What is Frozen Shoulder?
Frozen shoulder (adhesive capsulitis) is stiffness, pain, and limited range of movement in your shoulder. It may happen after an injury or overuse or from a disease such as diabetes or a stroke. The tissues around the joint stiffen, scar tissue forms, and shoulder movements become difficult and painful.
What causes frozen shoulder?
Frozen shoulder can develop when you stop using the joint normally because of pain, injury, or a chronic health condition, such as diabetes or a stroke. Any shoulder problem can lead to frozen shoulder if you do not work to keep full range of motion. Frozen shoulder occurs:
- After surgery or injury.
- Most often in people 40 to 70 years old.
- More often in women (especially in postmenopausal women) than in men.
- Most often in people with chronic diseases.
How is frozen shoulder diagnosed?
Your doctor may suspect frozen shoulder if a physical exam reveals limited shoulder movement. An X-ray may be done to see whether symptoms are from another condition such as arthritis or a broken bone.
How is it treated?
Treatment for frozen shoulder usually starts with nonsteroidal anti-inflammatory drugs (NSAIDs) and application of heat to the affected area, followed by gentle stretching. Ice and medicines (including corticosteroid injections) may also be used to reduce pain and swelling. And physical therapy can help increase your range of motion. A frozen shoulder can take a year or more to get better.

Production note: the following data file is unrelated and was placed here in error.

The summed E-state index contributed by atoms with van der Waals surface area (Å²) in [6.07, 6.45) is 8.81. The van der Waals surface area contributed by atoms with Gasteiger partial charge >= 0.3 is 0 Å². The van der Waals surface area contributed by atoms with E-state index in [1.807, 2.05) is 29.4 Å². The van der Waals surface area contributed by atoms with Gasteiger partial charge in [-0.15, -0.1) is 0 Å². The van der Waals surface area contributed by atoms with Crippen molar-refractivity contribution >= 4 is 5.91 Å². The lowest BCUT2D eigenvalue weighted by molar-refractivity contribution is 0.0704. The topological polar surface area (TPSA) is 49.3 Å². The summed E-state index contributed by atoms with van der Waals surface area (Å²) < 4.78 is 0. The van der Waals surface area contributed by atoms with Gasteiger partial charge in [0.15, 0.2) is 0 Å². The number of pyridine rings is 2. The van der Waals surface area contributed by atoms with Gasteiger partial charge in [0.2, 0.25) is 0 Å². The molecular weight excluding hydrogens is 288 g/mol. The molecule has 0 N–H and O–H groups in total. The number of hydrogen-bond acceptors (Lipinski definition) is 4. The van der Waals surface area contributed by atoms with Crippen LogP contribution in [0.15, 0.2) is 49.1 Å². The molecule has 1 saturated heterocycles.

ESWT Shockwave Therapy has evolved as a leading method of treating frozen shoulder. The mechanism of action is related to the regeneration of new collagen replacing the stiffened tissues caused by the cellular effects of shockwave therapy.
ESWT therapy has been shown to dramatically reduce recovery times of frozen shoulder
Surgery is sometimes done as a final option to loosen some of the tight tissues around the shoulder. Two surgeries are often done. In one surgery, called manipulation under anesthesia, you are put to sleep and then your arm is moved into positions that stretch the tight tissue. The other surgery uses an arthroscope to cut through tight tissues and scar tissue.